Raspberry Pi Click Board Sensor Kit - Review

Table of contents

RoadTest: Raspberry Pi Click Board Sensor Kit

Author: dimiterk

Creation date:

Evaluation Type: Development Boards & Tools

Did you receive all parts the manufacturer stated would be included in the package?: True

What other parts do you consider comparable to this product?: There are a number of Raspberry Pi sensor boards that offers similar functionality. From the Seed studio RPI ecosystem to custom boards.

What were the biggest problems encountered?: 1. No code examples at all. 2. Closed source libraries for 3'rd party compilers. No Python code. 3. Breakout boards are quite clunky/big for the tiny sensors they host. 4. Temperature sensor gets hot due to close proximity to RPI PCB. 5. Click sensors are not price competitive.

Detailed Review:

We are going to review the Raspberry Pi Click Board Sensor Kit. The set is comprised of an RPI, a Mikroelektronika Click board and two clicks boards.

The first click board is an LSM2D IMU (Inertial Measurement Unit) which is configured to use the SPI bus for communication. This is a 9DOF sensor.

The second click board uses the BME680 humidity/temp/pressure and gas sensor which makes use of the I2C bus.

Part of the review is centered on using the BME 680 to build a dashboard app. More on this later.


The roadtest hardware is shown below.  The RPI used is version 3. No SD card came with it so I had to customize an OS for this application/review.














Once I installed the parts, I tested the sensors by probing the I2C bus.

Then I went looking around for a BME680 library. This is the point where the adventures started.  Let's just say that Mikroelektronika code libraries are either hard to find or unusable.

The enviroclick board uses a BME680. This IC is manufactured by Bosch which also offers a closed source library that allows sensor fusion.





The schematic of the click board are shown below. Nothing fancy. Two click holders, 1 ADC and a switch that routes the pins to the ADC or to be used as GPIO.

The issue is that to use it for an analog signal for which there is no click board you have to design your own signal conditioning board.





For this review , the idea was to build a real time dashboard for the sensors. I used the BM680 sensors which allows one to measure : temperature, humidity, pressure, and gas level.

The I2C sensor shows up on address 0x77.


We need a Python library for the BME680 sensor so we will use the Pimoroni BLE library.

install this by issuing :


sudo pip install bme680


To test the sensor simply run the BME680 example app.



We will build a website with Python , Flask framework, Javascript and the HTML5 Bootstrap framework.  The webserver is set up to react to real time changes from the sensor data through the use of AJAX calls.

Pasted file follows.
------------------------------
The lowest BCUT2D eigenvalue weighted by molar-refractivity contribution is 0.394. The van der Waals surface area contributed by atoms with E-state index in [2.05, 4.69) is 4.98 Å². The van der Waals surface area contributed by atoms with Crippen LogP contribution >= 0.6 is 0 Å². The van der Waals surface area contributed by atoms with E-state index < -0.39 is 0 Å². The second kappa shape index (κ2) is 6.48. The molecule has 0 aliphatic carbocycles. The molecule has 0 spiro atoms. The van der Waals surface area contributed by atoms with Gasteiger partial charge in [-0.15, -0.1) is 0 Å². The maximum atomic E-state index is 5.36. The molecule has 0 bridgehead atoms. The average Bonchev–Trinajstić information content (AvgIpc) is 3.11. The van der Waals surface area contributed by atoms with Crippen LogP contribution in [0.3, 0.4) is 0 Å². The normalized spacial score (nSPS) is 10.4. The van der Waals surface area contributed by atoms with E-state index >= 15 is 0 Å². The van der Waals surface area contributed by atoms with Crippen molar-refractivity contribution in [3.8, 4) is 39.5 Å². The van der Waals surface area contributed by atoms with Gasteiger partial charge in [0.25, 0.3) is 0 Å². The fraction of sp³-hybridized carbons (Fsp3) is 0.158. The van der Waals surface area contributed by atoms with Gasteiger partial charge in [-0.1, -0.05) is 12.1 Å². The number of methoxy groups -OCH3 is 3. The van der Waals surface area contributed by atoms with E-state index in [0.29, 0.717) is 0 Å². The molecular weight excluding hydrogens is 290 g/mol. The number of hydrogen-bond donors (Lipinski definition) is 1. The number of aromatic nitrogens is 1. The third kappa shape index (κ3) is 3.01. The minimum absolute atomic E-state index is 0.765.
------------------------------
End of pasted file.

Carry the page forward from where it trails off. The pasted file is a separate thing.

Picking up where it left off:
This turns the website into a dynamic app that can be used as a dashboard for monitoring environmental variables such as :


a) temperature

b) humidity

c) pressure

d) volatile gas


First we create a folder:

mkdir E14dashboard
cd E14dashboard


Next inside this folder two other folders are created for the HTML and javascript files.

The Flask Framework searches for HTML files in a folder called templates. So we need to create a templates folder and put all the HTML files in there.


mkdir static
mkdir templates


A Python Flask webserver was then setup.


The HTML web page will be created from a template that holds the static content of the page. The dynamic version of the page is created by leveraging the javascript AJAX calls.

The HTML dashboard is coded using the Bootstrap framework. JQuery Javascript library was used for AJAX calls while the FLOT library was used for plotting the data. The javascript files are located under the /static folder.


<!DOCTYPE html>
<html lang="en">
    <meta charset="UTF-8">
        <title>{{ Title }}</title>
        <link rel="stylesheet" href="https://maxcdn.bootstrapcdn.com/bootstrap/3.3.4/css/bootstrap.min.css">
        <link rel="stylesheet" href="https://maxcdn.bootstrapcdn.com/bootstrap/3.3.4/css/bootstrap-theme.min.css">
        <script src="https://ajax.googleapis.com/ajax/libs/jquery/1.11.2/jquery.min.js"></script> 
        <script src="https://maxcdn.bootstrapcdn.com/bootstrap/3.3.4/js/bootstrap.min.js"></script>
        <script src="https://maxcdn.bootstrapcdn.com/bootstrap/3.3.4/js/jquery.flot.resize.js"></script>
        <script language="javascript" type="text/javascript" src="../static/jquery.js"></script>
        <!--[if lte IE 8]><script language="javascript" type="text/javascript" src="/js/flot/excanvas.min.js"></script><![endif]-->
        <script type="text/javascript" src="../static/jquery.flot.js"></script>
        <script type="text/javascript" src="../static/jquery.flot.time.js"></script>    
        <script type="text/javascript" src="../static/jquery.flot.axislabels.js"></script>
        <style type="text/css">
                padding-top: 70px;
                <!-- <h1>Gas sensor Live data stream</h1> -->
                <!-- <div id="flot-placeholder1" style="width:550px;height:300px; margin:10 auto"> </div> -->